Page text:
• A I told in the post, I know nothing about that, and I don't understand much about what you just said. X-D Jan 23, 2021 at 4:15
• So is your load 3 * 350 kg point loads or 5 MPa evenly distributed? Jan 23, 2021 at 6:39
• Tip: 'kg' for kilogram, 'Kg' would mean kelvin-gram (nonsense). Similarly 'Pa' or 'pascal'. SI units named after a person have their symbols capitalised and are lowercase when spelled out. Capitals matter! Jan 23, 2021 at 11:04
• Ooops, sorry about that. When I was a kid in the seventies, I was taught that multiple were to be written uppercase et submultiples lowercase (in order to differentiate deci and Deca), and I didn't know that this was changed with the international system. Jan 23, 2021 at 15:09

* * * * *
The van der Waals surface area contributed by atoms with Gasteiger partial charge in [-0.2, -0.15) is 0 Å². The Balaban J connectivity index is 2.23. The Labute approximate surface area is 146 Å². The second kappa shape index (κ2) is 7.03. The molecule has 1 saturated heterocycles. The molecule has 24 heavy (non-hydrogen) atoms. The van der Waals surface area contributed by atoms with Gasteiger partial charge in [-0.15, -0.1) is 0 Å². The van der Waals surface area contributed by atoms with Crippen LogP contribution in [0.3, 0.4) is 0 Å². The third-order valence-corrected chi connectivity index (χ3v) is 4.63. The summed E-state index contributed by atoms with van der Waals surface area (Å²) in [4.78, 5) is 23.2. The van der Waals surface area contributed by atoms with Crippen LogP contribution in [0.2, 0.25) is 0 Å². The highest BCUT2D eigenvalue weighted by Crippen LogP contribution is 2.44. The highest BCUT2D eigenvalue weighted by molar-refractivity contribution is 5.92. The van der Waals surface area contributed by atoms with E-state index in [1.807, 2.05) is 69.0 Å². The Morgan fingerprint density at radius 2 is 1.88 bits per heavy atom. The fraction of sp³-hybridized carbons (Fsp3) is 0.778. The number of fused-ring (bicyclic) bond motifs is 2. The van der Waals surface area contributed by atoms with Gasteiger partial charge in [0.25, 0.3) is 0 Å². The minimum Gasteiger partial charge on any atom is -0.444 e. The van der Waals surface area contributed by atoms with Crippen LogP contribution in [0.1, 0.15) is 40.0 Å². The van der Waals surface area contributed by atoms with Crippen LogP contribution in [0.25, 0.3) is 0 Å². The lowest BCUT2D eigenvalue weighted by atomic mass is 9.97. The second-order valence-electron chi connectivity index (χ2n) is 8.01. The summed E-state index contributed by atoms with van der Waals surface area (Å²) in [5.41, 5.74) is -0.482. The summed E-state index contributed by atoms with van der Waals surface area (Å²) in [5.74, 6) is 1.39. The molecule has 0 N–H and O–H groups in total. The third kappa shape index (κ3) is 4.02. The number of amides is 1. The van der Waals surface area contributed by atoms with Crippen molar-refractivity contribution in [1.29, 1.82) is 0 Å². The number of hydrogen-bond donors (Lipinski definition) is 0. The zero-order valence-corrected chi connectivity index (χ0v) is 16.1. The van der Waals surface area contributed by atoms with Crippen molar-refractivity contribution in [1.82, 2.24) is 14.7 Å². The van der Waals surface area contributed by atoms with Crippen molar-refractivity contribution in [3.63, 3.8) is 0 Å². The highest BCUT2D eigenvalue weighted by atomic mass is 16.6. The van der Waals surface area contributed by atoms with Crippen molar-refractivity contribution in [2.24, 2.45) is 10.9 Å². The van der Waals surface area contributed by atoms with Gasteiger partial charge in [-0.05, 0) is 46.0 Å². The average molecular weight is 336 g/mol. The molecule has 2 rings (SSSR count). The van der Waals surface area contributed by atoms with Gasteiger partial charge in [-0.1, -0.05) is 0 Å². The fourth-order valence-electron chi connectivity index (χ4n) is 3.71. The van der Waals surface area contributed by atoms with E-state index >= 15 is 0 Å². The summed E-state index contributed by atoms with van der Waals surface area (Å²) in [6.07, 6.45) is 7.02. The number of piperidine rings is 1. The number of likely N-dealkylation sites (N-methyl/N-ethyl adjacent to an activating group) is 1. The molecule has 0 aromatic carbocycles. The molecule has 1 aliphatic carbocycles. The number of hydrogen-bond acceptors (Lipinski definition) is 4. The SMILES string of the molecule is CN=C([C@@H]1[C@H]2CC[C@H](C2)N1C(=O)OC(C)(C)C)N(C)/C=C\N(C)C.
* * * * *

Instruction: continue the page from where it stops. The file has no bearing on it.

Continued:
My reputation is too low to comment so I'll give some pointers in an answer :)

Looking at your design your structures weak points are the areas where the plate and the sensors interface, especially the ones in the corners. This is because you have a very long lever from your load to the feet of your sensors and a very small contact area between the sensor and plate. If you could move the sensors feet closer together this would dramatically reduce the stress on the middle plate, as close as you can without making the scale too unstable.

Regarding stress and deformation they actually don't matter for your application as long as the sensors remain level and nothing but the sensors feet touch the ground/table. This assuming you are not planing on loading this scale millions of times and failure due to fatigue start to matter.